Facebook is notorious for not only privacy violations but also security-related issues. The term “Facebook privacy” is considered an oxymoron and Facebook security has been a joke for many years. Did you know that Facebook’s CEO Mark Zuckerberg’s fan page was hacked in January 2011? Because social networking is currently a fad, people will continue to use Web sites, such as Facebook, Twitter, and MySpace and unfortunately suffer the consequences if they believe anything they post can be kept confidential. It can’t. Using a social networking site and expecting to be safe and secure is like taking a shower and expecting to stay dry. It’s not going to happen. The only sure way to keep your privacy is to not post confidential information on any social networking site. Period!
According to a study 40% of all Facebook profiles are fake. In fact, Facebook removes 20,000 profiles every day. Researchers at VeriSign’s iDefense group discovered that a hacker stole 1.5 million Facebook accounts and was selling usernames and passwords in an underground hacker forum for $25-$45. Imagine how many of those 1.5 million posted their full name, business (or personal) address, phone number, hours of operation, and of course pictures on Facebook. Obviously, identity theft is a serious concern for Facebook users.
Facebook is expected to reach 1 billion user profiles in August of 2012. That sounds pretty impressive. Never mind the fact that 400,000 million of those user profiles are likely to be fake. Chances are Faceboo0k will continue to face class action lawsuits and people will continue to use Facebook, even though according to a survey 60% of Facebook members threaten to quit in 2010 over privacy concerns.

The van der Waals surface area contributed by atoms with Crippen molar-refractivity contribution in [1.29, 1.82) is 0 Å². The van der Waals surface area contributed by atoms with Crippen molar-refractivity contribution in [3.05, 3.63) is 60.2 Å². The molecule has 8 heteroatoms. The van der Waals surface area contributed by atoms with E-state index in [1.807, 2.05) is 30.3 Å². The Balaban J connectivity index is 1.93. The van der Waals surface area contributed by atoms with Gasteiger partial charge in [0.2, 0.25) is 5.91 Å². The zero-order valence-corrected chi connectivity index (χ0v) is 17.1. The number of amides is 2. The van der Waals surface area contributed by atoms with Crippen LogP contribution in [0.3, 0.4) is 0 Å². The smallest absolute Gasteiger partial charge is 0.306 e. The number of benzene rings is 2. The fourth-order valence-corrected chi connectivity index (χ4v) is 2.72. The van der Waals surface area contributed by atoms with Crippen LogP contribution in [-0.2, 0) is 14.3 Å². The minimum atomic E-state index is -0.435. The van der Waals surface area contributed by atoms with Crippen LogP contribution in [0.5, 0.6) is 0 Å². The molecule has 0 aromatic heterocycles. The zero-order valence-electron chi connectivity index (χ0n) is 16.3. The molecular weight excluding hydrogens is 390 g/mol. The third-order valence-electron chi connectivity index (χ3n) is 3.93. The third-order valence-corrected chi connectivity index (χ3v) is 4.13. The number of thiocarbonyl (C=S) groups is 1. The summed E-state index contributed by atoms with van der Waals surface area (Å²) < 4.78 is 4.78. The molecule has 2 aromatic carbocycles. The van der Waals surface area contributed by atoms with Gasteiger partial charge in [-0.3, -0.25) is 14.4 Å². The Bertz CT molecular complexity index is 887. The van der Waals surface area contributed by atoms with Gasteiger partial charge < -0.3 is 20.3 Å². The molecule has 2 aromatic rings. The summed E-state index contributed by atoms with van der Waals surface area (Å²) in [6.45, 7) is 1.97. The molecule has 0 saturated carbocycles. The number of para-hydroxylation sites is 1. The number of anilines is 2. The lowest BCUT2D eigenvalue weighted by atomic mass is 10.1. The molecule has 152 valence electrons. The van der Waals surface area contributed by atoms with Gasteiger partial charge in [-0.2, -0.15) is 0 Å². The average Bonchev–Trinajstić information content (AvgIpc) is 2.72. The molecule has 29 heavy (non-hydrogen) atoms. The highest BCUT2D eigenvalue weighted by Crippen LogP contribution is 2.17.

It’s always a challenge to find the right anti-malware tool that you can proudly recommend. Besides anti-virus software, over the years I have used tons of anti-spyware tools. There were times when I used 4 different tools because no single tool was good enough to protect my PC from every spyware. At one point Windows Defender proved to be a very reliable tool but it only protected my PC from viruses, not spyware.
Microsoft then came out with Microsoft Security Essentials (MSE), which is a free tool. It includes protection from viruses, spyware, and other malicious software. You can download MSE at no cost here.
Mandatory Joining of SpyNet Removed (Great! Right? Not really)
When Microsoft Security Essentials (MSE) came out, a lot of experts were really impressed by the product. MSE protects your PC from antivirus as well as anti-spyware. However, the thing I didn’t like about MSE was that Microsoft decided to make it mandatory for people to send their personal information to them if they chose to install MSE. Microsoft legal department must have taken the day off when Microsoft released MSE, or else they would have something to say. Believe it or not, Microsoft forced everyone to join SpyNet and gave us only the following two choices.